We ache. We long. We suffer because of the ability we each have to leave a mark of love on those we touch. When we who remain have been touched by the love of another, we grieve. Grief is love lost. Grief is a hole that the love of another used to fill. Grief is deep when love is great.

Maybe I’m just weak, but even my strong belief in an Eternal reality does very little to ease my pain. “He’s in a better place” doesn’t change the fact that he’s not with me. “He’s perfect and complete” does nothing to alleviate the agony in my heart that I wasn’t the one to see him take his first steps, graduate from high school, ride a bike, climb a tree, get a job, kiss a girl.

And so it is.

And so I grieve.

And I kind of assume that until I one day enter Perfection, I will never understand why.

Not All Who Wander Are Lost

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All that is gold does not glitter,
Not all those who wander are lost;
The old that is strong does not wither,
Deep roots are not reached by the frost.
From the ashes a fire shall be woken,
A light from the shadows shall spring;
Renewed shall be blade that was broken,
The crownless again shall be king.
J. R. R. Tolkien

I cannot imagine facing this kind of trauma without having a season of wrestling with God about issues of faith and love.
Because surely this thing called death feels so wrong.
Losing a child is all sorts of backwards, twisted, messed up, WRONG!

Today it makes me angry. I’m mad that my son died. Just mad.

I’m shake my fist at the sky mad, and guess what, that’s ok! (no trite words or platitudes please)

Thankfully David understood, and his words remind me that it’s ok to ask God hard questions.

Psalm 10:1
Why, O LORD, do you stand far off?
Why, O LORD, do you stand far off?
Why do you hide yourself in times of trouble?

Psalm 22:1
My God, my God, why have you forsaken me?
Why are you so far from saving me
so far from the words of my groaning?

Psalm 42:9
I say to God my Rock,
“Why have you forgotten me?
Why must I go about mourning,
oppressed by the enemy?”

So I will wander through this, and I am certain to find my way.

I am not lost, but surely I am a wanderer.

I will ask questions. Some that will have no answers.

I will read words and ask “God is this true? Show me that You really are Who You say You are.”

I will hear words memorized from years past echo in my mind and ask, “What does this really mean?” or “Where are You in the middle of my pain?”

And at the very heart of it what I am really asking when I cry out is, “Dear God, I hope You are who You say You are!”

And part of me knows that He is.

The other part of me wants Him to show me.

The Weight of Grief

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Sometimes the weight of grief is soft and comforting like a gentle presence that soothes my soul.

But sometimes the its weight is crushing, pressing my spirit to the earth.

I am grateful for the gentle moments, and I am learning to surrender to the heavy ones when they press in.

I think one of the best analogies to explain grief is to imagine your live in an ocean.

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It surrounds you. Touches you continually.

Sometimes with peace, and you float in the stillness. But still it is there, touching you, even holding your body in place.

You breathe and are so aware of the presence of it, yet you are able to float, looking to the sky, marveling at the beauty around you.

You feel your heart beat, you are aware of the rise and fall of your chest as you surrender to the crystal earth below you.

The sunsets, you smile. You allow warmth to cover you, as the water gently suspends you above the depths.

The song of birds serenades you. You give thanks.

But the depths are just a breath away.

Sometimes you feel the stir of the waves beginning to start and you brace your heart for the turmoil.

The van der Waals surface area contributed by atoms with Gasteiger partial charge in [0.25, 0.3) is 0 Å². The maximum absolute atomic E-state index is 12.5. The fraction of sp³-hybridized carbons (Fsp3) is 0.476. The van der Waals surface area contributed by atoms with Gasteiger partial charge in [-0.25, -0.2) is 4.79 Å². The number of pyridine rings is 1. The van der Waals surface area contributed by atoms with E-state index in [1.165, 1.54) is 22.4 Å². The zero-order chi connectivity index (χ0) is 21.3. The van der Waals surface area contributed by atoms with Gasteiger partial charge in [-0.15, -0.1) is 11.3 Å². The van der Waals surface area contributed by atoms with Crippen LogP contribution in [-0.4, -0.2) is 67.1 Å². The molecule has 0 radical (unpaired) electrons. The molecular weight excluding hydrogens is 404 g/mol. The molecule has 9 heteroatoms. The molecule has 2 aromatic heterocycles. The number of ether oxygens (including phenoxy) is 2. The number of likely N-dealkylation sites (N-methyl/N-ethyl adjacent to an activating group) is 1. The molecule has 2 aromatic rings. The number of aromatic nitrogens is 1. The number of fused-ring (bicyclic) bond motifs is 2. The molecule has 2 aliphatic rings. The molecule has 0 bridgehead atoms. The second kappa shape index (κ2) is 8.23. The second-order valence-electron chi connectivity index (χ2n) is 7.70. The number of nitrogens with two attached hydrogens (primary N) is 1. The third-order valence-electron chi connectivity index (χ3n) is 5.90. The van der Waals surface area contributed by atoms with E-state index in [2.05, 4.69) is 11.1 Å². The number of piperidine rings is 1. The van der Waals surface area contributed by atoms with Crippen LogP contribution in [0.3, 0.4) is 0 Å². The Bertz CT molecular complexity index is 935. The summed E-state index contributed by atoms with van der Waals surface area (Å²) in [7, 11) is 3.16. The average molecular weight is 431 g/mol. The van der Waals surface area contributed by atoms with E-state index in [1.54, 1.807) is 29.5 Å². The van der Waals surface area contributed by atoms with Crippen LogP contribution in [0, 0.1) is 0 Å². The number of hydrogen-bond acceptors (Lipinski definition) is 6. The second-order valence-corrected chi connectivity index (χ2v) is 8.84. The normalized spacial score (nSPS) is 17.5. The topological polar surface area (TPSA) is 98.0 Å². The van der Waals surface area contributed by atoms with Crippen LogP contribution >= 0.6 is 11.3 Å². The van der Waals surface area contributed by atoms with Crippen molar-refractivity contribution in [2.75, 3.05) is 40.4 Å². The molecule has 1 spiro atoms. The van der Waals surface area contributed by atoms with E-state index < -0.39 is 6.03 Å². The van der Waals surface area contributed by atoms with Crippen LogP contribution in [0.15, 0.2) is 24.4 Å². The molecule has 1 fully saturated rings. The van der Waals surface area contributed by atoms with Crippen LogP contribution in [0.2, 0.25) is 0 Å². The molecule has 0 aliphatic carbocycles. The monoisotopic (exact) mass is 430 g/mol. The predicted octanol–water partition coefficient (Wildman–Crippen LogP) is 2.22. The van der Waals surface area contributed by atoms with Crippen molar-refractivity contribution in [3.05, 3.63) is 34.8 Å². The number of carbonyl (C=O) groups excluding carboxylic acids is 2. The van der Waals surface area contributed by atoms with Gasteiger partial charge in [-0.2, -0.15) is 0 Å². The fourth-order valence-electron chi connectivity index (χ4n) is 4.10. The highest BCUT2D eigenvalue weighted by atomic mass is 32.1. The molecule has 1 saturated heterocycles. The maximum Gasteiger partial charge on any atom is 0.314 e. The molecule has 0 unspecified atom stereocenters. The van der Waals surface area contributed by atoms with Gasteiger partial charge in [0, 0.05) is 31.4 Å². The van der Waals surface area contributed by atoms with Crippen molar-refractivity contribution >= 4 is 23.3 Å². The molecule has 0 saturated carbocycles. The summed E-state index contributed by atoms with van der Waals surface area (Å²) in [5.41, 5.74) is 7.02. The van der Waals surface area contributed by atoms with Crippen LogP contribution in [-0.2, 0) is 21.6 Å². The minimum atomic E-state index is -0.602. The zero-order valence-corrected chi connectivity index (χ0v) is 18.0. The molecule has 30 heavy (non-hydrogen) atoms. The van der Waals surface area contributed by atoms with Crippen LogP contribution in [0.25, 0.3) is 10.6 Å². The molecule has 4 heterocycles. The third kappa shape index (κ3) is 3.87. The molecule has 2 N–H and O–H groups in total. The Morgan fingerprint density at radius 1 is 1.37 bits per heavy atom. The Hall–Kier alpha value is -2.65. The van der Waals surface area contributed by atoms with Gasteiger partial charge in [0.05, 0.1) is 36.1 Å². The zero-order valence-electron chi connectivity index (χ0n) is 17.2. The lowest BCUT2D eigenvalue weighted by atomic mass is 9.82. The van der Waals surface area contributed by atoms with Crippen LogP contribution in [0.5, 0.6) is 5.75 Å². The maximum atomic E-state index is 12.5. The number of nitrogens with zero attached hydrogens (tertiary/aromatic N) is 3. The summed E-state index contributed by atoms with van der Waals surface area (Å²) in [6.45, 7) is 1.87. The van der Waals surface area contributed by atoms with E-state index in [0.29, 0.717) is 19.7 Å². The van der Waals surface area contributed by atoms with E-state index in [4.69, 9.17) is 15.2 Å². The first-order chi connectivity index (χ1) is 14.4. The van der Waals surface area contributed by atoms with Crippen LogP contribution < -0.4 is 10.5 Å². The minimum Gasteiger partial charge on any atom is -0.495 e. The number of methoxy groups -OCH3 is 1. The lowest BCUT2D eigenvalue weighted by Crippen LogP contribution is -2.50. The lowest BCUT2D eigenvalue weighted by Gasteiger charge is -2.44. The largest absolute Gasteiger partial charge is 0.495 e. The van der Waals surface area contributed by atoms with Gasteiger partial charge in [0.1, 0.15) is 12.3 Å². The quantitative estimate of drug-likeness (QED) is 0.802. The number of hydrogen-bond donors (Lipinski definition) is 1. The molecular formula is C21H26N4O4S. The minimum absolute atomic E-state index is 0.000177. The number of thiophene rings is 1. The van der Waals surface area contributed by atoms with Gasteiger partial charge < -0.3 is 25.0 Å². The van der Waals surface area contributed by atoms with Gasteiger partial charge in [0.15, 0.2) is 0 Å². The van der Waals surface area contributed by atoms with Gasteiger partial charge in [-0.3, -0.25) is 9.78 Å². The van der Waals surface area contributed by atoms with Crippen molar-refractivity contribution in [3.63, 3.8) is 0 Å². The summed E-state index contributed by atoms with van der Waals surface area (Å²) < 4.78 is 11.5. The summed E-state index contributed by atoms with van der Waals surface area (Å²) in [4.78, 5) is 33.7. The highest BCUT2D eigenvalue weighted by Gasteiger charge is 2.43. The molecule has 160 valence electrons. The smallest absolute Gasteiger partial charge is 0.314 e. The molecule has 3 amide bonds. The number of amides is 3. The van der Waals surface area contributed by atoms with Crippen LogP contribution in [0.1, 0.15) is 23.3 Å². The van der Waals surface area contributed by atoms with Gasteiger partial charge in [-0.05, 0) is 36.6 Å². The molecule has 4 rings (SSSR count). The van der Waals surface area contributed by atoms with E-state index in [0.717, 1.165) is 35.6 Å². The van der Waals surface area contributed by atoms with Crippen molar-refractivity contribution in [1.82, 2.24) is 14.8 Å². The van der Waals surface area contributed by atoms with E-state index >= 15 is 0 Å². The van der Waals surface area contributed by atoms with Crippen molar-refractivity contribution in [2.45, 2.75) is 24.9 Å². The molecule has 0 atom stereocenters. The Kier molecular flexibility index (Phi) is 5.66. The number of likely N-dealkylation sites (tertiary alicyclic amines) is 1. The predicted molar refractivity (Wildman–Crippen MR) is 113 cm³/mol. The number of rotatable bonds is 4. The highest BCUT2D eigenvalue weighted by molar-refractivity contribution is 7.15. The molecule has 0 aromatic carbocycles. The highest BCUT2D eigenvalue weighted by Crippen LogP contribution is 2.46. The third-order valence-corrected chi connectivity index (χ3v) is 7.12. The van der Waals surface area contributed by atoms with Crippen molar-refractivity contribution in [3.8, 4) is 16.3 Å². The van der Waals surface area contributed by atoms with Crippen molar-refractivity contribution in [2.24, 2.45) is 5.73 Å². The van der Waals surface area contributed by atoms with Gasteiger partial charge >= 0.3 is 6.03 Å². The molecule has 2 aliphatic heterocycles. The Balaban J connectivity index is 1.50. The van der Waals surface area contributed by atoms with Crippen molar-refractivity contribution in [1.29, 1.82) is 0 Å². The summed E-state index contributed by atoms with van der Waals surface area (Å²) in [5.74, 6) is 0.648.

This is when grief forces you to focus only on staying afloat, you can’t look at the clouds; the gentle song of birds is unheard.

It’s just you and the waves, enduring the tossing and turning.

It’s the reality that you’ve been floating in, but it is slapping at your skin, pressing you down, even filling your mouth with the salty taste of it.

And then the times when without warning an intense wave comes out of nowhere and crushes you beneath its weight.

Filling your lungs with the salty sting. You gasp for air and fight for it.

You are pressed under and wrapped in it. Every fiber of your being feels it.

You are capably of containing nothing else.

And the waves come.

And then they go, and you find your rhythm and catch your breath and surrender to the peace of floating.

You rest in the moments of rest and joy and strength.

You are thankful for the things that surround your life with strength and beauty.

You soak in life.

Until the next wave…..

And you are ever grateful that the One who created you is with you in the ocean, or surely you would drown.

Where can I go from your Spirit?
    Where can I flee from your presence?
If I go up to the heavens, you are there;
    if I make my bed in the depths, you are there.
If I rise on the wings of the dawn,
    if I settle on the far side of the sea,
even there your hand will guide me,
    your right hand will hold me fast. -Psalm 139:7-10

Tell the Truth

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Everyone has a story. Not everyone tells the truth about the story they are living.

I believe that there is power in telling the truth about the story that is your life. This is why I write. My story is my truth. It’s a truth people need to hear. It’s a truth that has the power to teach, the power to comfort, the power to encourage. My truth has the power to invite the lonely into the warm place of being understood.

I’m about to get even more honest here because I believe there is power in an honest journey.

And I hope in my journey to tell the truth, to live an honest life before you, I will give you courage as you live your own story. And maybe, just maybe you’ll find the words to begin telling your own truth. Maybe not on paper, maybe in the quiet of your living room with a trusted friend, maybe with that lonely soul you encounter at a coffee shop, maybe with a mother in tears at the park, maybe on the phone with someone you’ve been hiding from. I don’t know how or when or where you will find the courage to share your truth but I pray that you will.

And as we all find the words to our story may we each be brave enough to open our mouth or put pen to paper so no one ever need to feel alone in their own story.